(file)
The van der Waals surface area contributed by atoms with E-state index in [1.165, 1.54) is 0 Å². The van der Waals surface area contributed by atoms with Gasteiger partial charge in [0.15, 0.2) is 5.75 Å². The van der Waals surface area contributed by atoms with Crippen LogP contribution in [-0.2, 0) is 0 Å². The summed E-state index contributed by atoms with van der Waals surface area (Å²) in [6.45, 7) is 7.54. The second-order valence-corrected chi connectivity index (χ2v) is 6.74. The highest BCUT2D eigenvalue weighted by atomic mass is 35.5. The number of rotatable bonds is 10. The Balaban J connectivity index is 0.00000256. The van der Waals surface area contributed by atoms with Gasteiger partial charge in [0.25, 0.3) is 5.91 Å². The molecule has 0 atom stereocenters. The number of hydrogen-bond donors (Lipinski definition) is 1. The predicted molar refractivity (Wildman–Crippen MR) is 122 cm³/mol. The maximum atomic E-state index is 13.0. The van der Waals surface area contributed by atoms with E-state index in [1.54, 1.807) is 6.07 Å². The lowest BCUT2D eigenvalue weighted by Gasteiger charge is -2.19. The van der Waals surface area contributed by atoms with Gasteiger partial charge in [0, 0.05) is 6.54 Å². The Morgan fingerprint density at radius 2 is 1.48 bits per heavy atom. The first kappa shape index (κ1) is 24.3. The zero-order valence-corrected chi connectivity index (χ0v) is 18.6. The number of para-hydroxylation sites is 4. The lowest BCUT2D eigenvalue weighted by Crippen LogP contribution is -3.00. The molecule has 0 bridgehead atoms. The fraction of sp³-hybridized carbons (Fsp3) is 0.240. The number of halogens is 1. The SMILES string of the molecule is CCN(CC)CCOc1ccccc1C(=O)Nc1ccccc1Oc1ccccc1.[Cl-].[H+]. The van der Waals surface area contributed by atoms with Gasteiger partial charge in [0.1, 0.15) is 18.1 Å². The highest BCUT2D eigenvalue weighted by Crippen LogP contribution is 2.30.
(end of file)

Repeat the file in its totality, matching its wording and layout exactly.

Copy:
The van der Waals surface area contributed by atoms with E-state index in [1.165, 1.54) is 0 Å². The van der Waals surface area contributed by atoms with Gasteiger partial charge in [0.15, 0.2) is 5.75 Å². The van der Waals surface area contributed by atoms with Crippen LogP contribution in [-0.2, 0) is 0 Å². The summed E-state index contributed by atoms with van der Waals surface area (Å²) in [6.45, 7) is 7.54. The second-order valence-corrected chi connectivity index (χ2v) is 6.74. The highest BCUT2D eigenvalue weighted by atomic mass is 35.5. The number of rotatable bonds is 10. The Balaban J connectivity index is 0.00000256. The van der Waals surface area contributed by atoms with Gasteiger partial charge in [0.25, 0.3) is 5.91 Å². The molecule has 0 atom stereocenters. The number of hydrogen-bond donors (Lipinski definition) is 1. The predicted molar refractivity (Wildman–Crippen MR) is 122 cm³/mol. The maximum atomic E-state index is 13.0. The van der Waals surface area contributed by atoms with E-state index in [1.54, 1.807) is 6.07 Å². The lowest BCUT2D eigenvalue weighted by Gasteiger charge is -2.19. The van der Waals surface area contributed by atoms with Gasteiger partial charge in [0, 0.05) is 6.54 Å². The Morgan fingerprint density at radius 2 is 1.48 bits per heavy atom. The first kappa shape index (κ1) is 24.3. The zero-order valence-corrected chi connectivity index (χ0v) is 18.6. The number of para-hydroxylation sites is 4. The lowest BCUT2D eigenvalue weighted by Crippen LogP contribution is -3.00. The molecule has 0 bridgehead atoms. The fraction of sp³-hybridized carbons (Fsp3) is 0.240. The number of halogens is 1. The SMILES string of the molecule is CCN(CC)CCOc1ccccc1C(=O)Nc1ccccc1Oc1ccccc1.[Cl-].[H+]. The van der Waals surface area contributed by atoms with Gasteiger partial charge in [0.1, 0.15) is 18.1 Å². The highest BCUT2D eigenvalue weighted by Crippen LogP contribution is 2.30.